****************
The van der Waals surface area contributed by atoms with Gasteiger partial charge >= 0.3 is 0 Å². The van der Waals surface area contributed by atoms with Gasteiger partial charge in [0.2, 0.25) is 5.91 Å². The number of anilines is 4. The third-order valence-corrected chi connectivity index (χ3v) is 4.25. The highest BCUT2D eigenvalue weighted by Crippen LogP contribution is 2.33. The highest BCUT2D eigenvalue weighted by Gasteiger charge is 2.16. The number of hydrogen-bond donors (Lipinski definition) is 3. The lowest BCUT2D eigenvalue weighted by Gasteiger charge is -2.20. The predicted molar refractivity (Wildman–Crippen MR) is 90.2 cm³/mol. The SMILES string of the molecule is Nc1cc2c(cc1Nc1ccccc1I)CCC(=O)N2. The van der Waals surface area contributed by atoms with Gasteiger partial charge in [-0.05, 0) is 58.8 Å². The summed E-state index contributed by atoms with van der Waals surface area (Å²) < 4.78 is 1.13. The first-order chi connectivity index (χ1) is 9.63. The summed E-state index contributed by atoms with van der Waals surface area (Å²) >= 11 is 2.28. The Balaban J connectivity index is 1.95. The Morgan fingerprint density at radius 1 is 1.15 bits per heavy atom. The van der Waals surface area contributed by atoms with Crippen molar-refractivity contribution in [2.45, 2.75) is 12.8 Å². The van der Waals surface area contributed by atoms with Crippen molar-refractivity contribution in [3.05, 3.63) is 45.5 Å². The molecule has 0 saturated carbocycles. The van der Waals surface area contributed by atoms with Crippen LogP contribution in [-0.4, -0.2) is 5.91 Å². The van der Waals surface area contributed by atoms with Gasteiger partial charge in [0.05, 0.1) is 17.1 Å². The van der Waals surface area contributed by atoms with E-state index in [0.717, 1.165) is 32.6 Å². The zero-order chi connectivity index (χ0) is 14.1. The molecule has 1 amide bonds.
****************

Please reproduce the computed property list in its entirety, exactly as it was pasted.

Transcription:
The van der Waals surface area contributed by atoms with Gasteiger partial charge >= 0.3 is 0 Å². The van der Waals surface area contributed by atoms with Gasteiger partial charge in [0.2, 0.25) is 5.91 Å². The number of anilines is 4. The third-order valence-corrected chi connectivity index (χ3v) is 4.25. The highest BCUT2D eigenvalue weighted by Crippen LogP contribution is 2.33. The highest BCUT2D eigenvalue weighted by Gasteiger charge is 2.16. The number of hydrogen-bond donors (Lipinski definition) is 3. The lowest BCUT2D eigenvalue weighted by Gasteiger charge is -2.20. The predicted molar refractivity (Wildman–Crippen MR) is 90.2 cm³/mol. The SMILES string of the molecule is Nc1cc2c(cc1Nc1ccccc1I)CCC(=O)N2. The van der Waals surface area contributed by atoms with Gasteiger partial charge in [-0.05, 0) is 58.8 Å². The summed E-state index contributed by atoms with van der Waals surface area (Å²) < 4.78 is 1.13. The first-order chi connectivity index (χ1) is 9.63. The summed E-state index contributed by atoms with van der Waals surface area (Å²) >= 11 is 2.28. The Balaban J connectivity index is 1.95. The Morgan fingerprint density at radius 1 is 1.15 bits per heavy atom. The van der Waals surface area contributed by atoms with Crippen molar-refractivity contribution in [2.45, 2.75) is 12.8 Å². The van der Waals surface area contributed by atoms with Crippen molar-refractivity contribution in [3.05, 3.63) is 45.5 Å². The molecule has 0 saturated carbocycles. The van der Waals surface area contributed by atoms with Crippen LogP contribution in [-0.4, -0.2) is 5.91 Å². The van der Waals surface area contributed by atoms with Gasteiger partial charge in [0.05, 0.1) is 17.1 Å². The van der Waals surface area contributed by atoms with E-state index in [0.717, 1.165) is 32.6 Å². The zero-order chi connectivity index (χ0) is 14.1. The molecule has 1 amide bonds.